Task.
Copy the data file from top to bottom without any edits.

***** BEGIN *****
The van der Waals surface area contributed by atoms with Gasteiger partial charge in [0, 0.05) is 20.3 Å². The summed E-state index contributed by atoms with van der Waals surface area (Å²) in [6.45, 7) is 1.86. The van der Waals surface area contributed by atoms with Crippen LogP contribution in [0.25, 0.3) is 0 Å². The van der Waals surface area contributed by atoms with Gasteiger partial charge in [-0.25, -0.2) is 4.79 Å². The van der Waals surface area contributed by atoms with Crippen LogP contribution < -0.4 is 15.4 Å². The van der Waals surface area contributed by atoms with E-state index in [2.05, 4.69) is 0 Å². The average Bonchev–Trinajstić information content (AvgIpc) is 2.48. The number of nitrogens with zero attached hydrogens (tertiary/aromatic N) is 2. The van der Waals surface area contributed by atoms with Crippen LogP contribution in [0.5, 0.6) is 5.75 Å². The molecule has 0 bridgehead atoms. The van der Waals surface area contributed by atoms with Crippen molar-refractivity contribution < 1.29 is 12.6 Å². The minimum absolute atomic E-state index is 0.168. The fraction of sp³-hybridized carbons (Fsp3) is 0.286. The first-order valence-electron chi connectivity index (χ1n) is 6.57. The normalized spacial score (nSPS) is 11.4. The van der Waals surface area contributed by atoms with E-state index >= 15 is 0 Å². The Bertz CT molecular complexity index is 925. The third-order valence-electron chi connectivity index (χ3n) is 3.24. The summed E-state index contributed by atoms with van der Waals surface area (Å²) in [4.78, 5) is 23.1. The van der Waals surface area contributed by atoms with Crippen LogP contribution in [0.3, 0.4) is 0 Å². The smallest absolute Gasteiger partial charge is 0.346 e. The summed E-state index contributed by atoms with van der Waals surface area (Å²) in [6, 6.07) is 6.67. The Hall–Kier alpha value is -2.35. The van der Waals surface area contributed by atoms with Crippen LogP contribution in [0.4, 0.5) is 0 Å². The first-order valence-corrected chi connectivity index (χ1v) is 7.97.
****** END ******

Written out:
The van der Waals surface area contributed by atoms with Gasteiger partial charge in [0, 0.05) is 20.3 Å². The summed E-state index contributed by atoms with van der Waals surface area (Å²) in [6.45, 7) is 1.86. The van der Waals surface area contributed by atoms with Crippen LogP contribution in [0.25, 0.3) is 0 Å². The van der Waals surface area contributed by atoms with Gasteiger partial charge in [-0.25, -0.2) is 4.79 Å². The van der Waals surface area contributed by atoms with Crippen LogP contribution < -0.4 is 15.4 Å². The van der Waals surface area contributed by atoms with E-state index in [2.05, 4.69) is 0 Å². The average Bonchev–Trinajstić information content (AvgIpc) is 2.48. The number of nitrogens with zero attached hydrogens (tertiary/aromatic N) is 2. The van der Waals surface area contributed by atoms with Crippen LogP contribution in [0.5, 0.6) is 5.75 Å². The molecule has 0 bridgehead atoms. The van der Waals surface area contributed by atoms with Crippen molar-refractivity contribution < 1.29 is 12.6 Å². The minimum absolute atomic E-state index is 0.168. The fraction of sp³-hybridized carbons (Fsp3) is 0.286. The first-order valence-electron chi connectivity index (χ1n) is 6.57. The normalized spacial score (nSPS) is 11.4. The van der Waals surface area contributed by atoms with E-state index >= 15 is 0 Å². The Bertz CT molecular complexity index is 925. The third-order valence-electron chi connectivity index (χ3n) is 3.24. The summed E-state index contributed by atoms with van der Waals surface area (Å²) in [4.78, 5) is 23.1. The van der Waals surface area contributed by atoms with Crippen LogP contribution in [0.3, 0.4) is 0 Å². The smallest absolute Gasteiger partial charge is 0.346 e. The summed E-state index contributed by atoms with van der Waals surface area (Å²) in [6, 6.07) is 6.67. The Hall–Kier alpha value is -2.35. The van der Waals surface area contributed by atoms with Crippen LogP contribution in [0.4, 0.5) is 0 Å². The first-order valence-corrected chi connectivity index (χ1v) is 7.97.